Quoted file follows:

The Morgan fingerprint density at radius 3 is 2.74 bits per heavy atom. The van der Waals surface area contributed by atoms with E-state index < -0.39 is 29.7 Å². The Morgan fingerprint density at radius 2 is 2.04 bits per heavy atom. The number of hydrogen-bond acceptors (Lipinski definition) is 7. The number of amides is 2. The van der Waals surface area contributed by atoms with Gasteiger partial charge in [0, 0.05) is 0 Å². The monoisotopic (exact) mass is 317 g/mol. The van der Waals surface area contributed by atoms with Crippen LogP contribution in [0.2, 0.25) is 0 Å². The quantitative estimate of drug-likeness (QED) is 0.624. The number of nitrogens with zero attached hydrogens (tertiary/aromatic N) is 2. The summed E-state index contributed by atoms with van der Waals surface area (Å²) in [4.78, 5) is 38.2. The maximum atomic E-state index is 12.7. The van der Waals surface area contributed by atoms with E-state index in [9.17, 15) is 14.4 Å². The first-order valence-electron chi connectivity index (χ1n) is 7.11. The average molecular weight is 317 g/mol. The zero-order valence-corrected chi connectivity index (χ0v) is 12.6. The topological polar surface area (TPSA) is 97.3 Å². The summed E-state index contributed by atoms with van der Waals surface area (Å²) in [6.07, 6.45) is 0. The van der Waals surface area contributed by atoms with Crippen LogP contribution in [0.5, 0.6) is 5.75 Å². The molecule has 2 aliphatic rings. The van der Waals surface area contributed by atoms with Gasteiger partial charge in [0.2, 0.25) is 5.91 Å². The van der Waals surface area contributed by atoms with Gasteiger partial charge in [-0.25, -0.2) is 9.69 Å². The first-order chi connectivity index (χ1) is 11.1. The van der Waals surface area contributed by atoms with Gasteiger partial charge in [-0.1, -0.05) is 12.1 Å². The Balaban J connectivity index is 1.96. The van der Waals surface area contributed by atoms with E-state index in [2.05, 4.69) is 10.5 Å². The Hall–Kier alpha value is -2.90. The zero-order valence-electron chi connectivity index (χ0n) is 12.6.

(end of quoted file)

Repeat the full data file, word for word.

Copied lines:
The Morgan fingerprint density at radius 3 is 2.74 bits per heavy atom. The van der Waals surface area contributed by atoms with E-state index < -0.39 is 29.7 Å². The Morgan fingerprint density at radius 2 is 2.04 bits per heavy atom. The number of hydrogen-bond acceptors (Lipinski definition) is 7. The number of amides is 2. The van der Waals surface area contributed by atoms with Gasteiger partial charge in [0, 0.05) is 0 Å². The monoisotopic (exact) mass is 317 g/mol. The van der Waals surface area contributed by atoms with Crippen LogP contribution in [0.2, 0.25) is 0 Å². The quantitative estimate of drug-likeness (QED) is 0.624. The number of nitrogens with zero attached hydrogens (tertiary/aromatic N) is 2. The summed E-state index contributed by atoms with van der Waals surface area (Å²) in [4.78, 5) is 38.2. The maximum atomic E-state index is 12.7. The van der Waals surface area contributed by atoms with E-state index in [9.17, 15) is 14.4 Å². The first-order valence-electron chi connectivity index (χ1n) is 7.11. The average molecular weight is 317 g/mol. The zero-order valence-corrected chi connectivity index (χ0v) is 12.6. The topological polar surface area (TPSA) is 97.3 Å². The summed E-state index contributed by atoms with van der Waals surface area (Å²) in [6.07, 6.45) is 0. The van der Waals surface area contributed by atoms with Crippen LogP contribution in [0.5, 0.6) is 5.75 Å². The molecule has 2 aliphatic rings. The van der Waals surface area contributed by atoms with Gasteiger partial charge in [0.2, 0.25) is 5.91 Å². The van der Waals surface area contributed by atoms with Gasteiger partial charge in [-0.25, -0.2) is 9.69 Å². The first-order chi connectivity index (χ1) is 11.1. The van der Waals surface area contributed by atoms with Gasteiger partial charge in [-0.1, -0.05) is 12.1 Å². The Balaban J connectivity index is 1.96. The van der Waals surface area contributed by atoms with E-state index in [2.05, 4.69) is 10.5 Å². The Hall–Kier alpha value is -2.90. The zero-order valence-electron chi connectivity index (χ0n) is 12.6.